Liti Kjersti og Elvekjongen

La ballata proviene dalla tradizione scandinava (Norvegia) e narra del rapimento fatato, o meglio di una storia di seduzione tra una creatura fatata (re degli elfi o re della Montagna) e una fanciulla (kjersti)
[The ballad comes from the Scandinavian tradition (Norway) and tells of the fairy abduction, or rather a story of seduction between a fairy creature (king of elves or kings of the mountain) and a girl (kjersti)]

Il canto si inserisce in un genere compositivo balladistico del rapimento fatato a corollario delle numerose leggende nordiche in merito: l’elfo e la fanciulla sono diventati amanti pur continuando a vivere nei loro rispettivi mondi, solo dopo che la fanciulla ha partorito, viene accolta nel regno fatato.
Per alleviare il trauma della separazione (non è chiaro se anche il bambino sia con lei) beve il filtro magico dell’oblio, perdendo il ricordo della sua umanità.
[The song is part of some nordic balladry of the fairy abduction as a corollary of the many legends about: the elf and the girl have become lovers while continuing to live in their respective worlds, only after the girl had a baby, she is taken into the Fairy Kingdom .
To alleviate the trauma of separation (it is not clear whether the child is with her) she drinks the magic filter of oblivion, losing the memory of her humanity.]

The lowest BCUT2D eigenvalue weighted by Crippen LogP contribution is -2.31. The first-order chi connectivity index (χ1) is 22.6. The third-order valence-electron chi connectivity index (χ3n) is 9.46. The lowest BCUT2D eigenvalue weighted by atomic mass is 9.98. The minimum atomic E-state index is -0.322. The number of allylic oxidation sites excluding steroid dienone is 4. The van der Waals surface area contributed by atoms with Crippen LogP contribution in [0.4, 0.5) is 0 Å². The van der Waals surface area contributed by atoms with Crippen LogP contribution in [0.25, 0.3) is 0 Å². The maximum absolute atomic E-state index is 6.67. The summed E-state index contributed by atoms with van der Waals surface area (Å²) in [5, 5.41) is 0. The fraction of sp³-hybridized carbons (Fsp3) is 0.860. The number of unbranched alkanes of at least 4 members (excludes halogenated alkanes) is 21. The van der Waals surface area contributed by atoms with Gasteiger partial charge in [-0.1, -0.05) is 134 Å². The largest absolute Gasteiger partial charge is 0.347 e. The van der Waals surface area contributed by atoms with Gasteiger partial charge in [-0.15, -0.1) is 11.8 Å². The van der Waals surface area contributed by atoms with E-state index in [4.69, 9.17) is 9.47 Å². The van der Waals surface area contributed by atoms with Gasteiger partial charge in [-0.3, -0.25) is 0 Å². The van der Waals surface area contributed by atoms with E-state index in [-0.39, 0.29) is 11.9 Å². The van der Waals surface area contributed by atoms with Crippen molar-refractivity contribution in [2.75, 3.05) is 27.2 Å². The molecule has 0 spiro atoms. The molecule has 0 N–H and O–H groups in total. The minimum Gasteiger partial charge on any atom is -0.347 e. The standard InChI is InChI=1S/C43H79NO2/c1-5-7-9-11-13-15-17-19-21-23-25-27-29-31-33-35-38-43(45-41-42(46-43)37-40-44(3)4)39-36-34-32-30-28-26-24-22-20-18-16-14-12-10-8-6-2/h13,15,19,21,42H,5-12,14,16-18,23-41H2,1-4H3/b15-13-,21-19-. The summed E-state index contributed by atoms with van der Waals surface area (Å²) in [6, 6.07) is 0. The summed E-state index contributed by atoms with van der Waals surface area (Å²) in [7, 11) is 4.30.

Jean-Luc Lenoir in Old Celtic & Nordic Ballads 2012

I
Mo’eri tala til dotteri si
– ti, lill-lill (1), hugjen min –
kvi renne det mjølk ut or brøsto di
– dei leika så lett gjennom lunden (2)-
II
Det nyttar kje lenger å dylja fyr deg
elverkongen hev lokka meg
III
Elverkongen kom seg riande i gård
liti Kjersti ute fyr honom står
IV
Han klappa henne på kvite kinn
kunna du kje dylja fyr mo’eren din
V
Elverkongen ha seg ein gangare spak
han lyfte liti Kjersti oppå hans bak
VI
Elverkongen tala til dotteri si
du tappe i ei konne med vin
VII
Den fyste drykk ho konna drakk
då gløymde ho bort kven henne ha skapt
VIII
Korhen er du fødd og korhen er du boren
og korhen er dine jomfruklede skoren
IX
I berget er eg fødd, i berget vil eg døy
i berget vil eg vera elverkongens møy

English Version*
I
The mother spoke to her daughter
– ti, lill-lill (1), my thought –
why is milk trickling from your breasts?
– In the grove (2) they are a-playing –
II
It is useless to hide it from you anymore
the king of the elves seduced me
III
The king of the elves came riding to the farm
Little Kjersti stood outside before him
IV
He stroked her white cheek
were you unable to lie to your mother anymore?
V
The Mountain King had a silent horse
He lifted little Kjersti up on his back
VI
The king of the elves spoke to his daughter
pour us a flagon of wine
VII
The first time she drank from the flagon
she forgot who it was that had created her
VIII
“Where were you born,
and where were you raised?
where were your maiden dress cut?
IX
In the mountain I am born,
in the mountain I wish to die
in the mountain I wish to be
the elf King´s maiden
Traduzione italiana Cattia Salto
I
La madre disse alla figlia
ti, lill-lil, anima mia
perchè ti scende il latte dal seno?”
nel boschetto si sollazzavano
II
“E’ inutile nascondertelo ancora
il re degli Elfi mi ha sedotto”
III
Il Re degli Elfi andò alla fattoria
la piccola Cristina stava fuori innanzi a lui
IV
Le accarezzò la bianca guancia